Tuesday, June 24, 2014

When is a character a character?

First page of the court ruling

Sherlock Holmes, the creation of Sir Arthur Conan Doyle, might call it "Elementary," but whether or not a character is fully formed in their first appearance or only once their original author has finished telling all the stories about them (and thus made them "more round") was recently in court.

 As reported recently in Publisher's Lunch,

The 7th Circuit Court of Appeals upheld a 2013 lower court ruling holding that 46 Sherlock Holmes stories and four novels created by Arthur Conan Doyle before 1923, along with the signature characters in those books such as Holmes and Dr. Watson, are in the public domain.
In the appeal ruling, written by Judge Richard A. Posner, the issue was once more whether copyright should continue to apply because of 10 additional Sherlock Holmes stories published after 1923 that made the characters "more round." Posner rejected that notion outright: "Flat characters thus don't evolve. Round characters do; Holmes and Watson, the estate argues, were not fully rounded off until the last story written by Doyle. What this has to do with copyright law eludes us." The ruling added: "it appears that the Doyle estate is concerned not with specific alterations in the depiction of Holmes or Watson in Holmes-Watson stories written by authors other than Arthur Conan Doyle, but with any such story that is published without payment to the estate of a licensing fee."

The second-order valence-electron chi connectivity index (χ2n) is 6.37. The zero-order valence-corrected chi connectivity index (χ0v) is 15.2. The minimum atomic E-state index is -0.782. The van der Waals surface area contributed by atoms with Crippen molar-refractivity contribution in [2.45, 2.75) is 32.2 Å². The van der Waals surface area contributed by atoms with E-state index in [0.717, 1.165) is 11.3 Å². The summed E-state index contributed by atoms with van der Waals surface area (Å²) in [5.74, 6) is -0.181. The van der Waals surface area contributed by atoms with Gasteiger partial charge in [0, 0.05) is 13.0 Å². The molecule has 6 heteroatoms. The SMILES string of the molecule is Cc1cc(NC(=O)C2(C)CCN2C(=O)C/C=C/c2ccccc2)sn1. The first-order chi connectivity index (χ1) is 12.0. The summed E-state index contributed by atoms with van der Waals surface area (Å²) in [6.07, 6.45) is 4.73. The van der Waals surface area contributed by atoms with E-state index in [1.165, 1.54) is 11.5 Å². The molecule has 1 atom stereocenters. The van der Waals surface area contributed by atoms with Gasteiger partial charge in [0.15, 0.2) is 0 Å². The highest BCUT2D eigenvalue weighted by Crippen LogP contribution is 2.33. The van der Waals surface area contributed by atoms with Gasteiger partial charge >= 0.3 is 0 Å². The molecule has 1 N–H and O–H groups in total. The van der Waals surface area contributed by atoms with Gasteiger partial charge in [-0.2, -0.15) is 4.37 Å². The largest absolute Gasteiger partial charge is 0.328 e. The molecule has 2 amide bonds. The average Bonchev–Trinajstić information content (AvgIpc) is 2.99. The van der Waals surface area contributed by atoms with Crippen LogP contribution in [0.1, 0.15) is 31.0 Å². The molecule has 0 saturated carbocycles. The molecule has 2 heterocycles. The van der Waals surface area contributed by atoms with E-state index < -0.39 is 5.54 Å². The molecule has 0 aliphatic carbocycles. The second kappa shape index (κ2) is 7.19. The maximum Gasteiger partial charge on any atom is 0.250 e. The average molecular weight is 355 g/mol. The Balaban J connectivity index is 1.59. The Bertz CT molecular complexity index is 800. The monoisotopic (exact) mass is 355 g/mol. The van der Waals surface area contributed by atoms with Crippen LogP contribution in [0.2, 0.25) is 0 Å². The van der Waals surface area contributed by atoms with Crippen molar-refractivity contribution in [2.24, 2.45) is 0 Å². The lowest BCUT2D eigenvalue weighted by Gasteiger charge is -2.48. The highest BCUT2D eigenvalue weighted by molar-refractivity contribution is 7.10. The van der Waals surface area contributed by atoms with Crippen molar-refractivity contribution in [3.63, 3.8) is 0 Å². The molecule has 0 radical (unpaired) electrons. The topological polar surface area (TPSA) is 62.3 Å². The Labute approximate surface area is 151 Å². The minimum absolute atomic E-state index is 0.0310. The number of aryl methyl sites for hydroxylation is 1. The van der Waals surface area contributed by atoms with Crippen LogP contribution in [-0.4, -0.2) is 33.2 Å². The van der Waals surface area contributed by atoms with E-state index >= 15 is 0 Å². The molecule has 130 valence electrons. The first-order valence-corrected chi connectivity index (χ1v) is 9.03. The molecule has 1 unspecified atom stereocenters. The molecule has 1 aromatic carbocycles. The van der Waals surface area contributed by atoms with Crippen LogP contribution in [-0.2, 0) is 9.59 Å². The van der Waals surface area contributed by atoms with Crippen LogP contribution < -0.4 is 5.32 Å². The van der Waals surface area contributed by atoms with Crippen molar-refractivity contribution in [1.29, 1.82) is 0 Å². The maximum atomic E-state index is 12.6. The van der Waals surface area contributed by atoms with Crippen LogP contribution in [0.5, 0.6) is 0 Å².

It's a fascinating judgement, that you can read here.

Illustrate and Write On,

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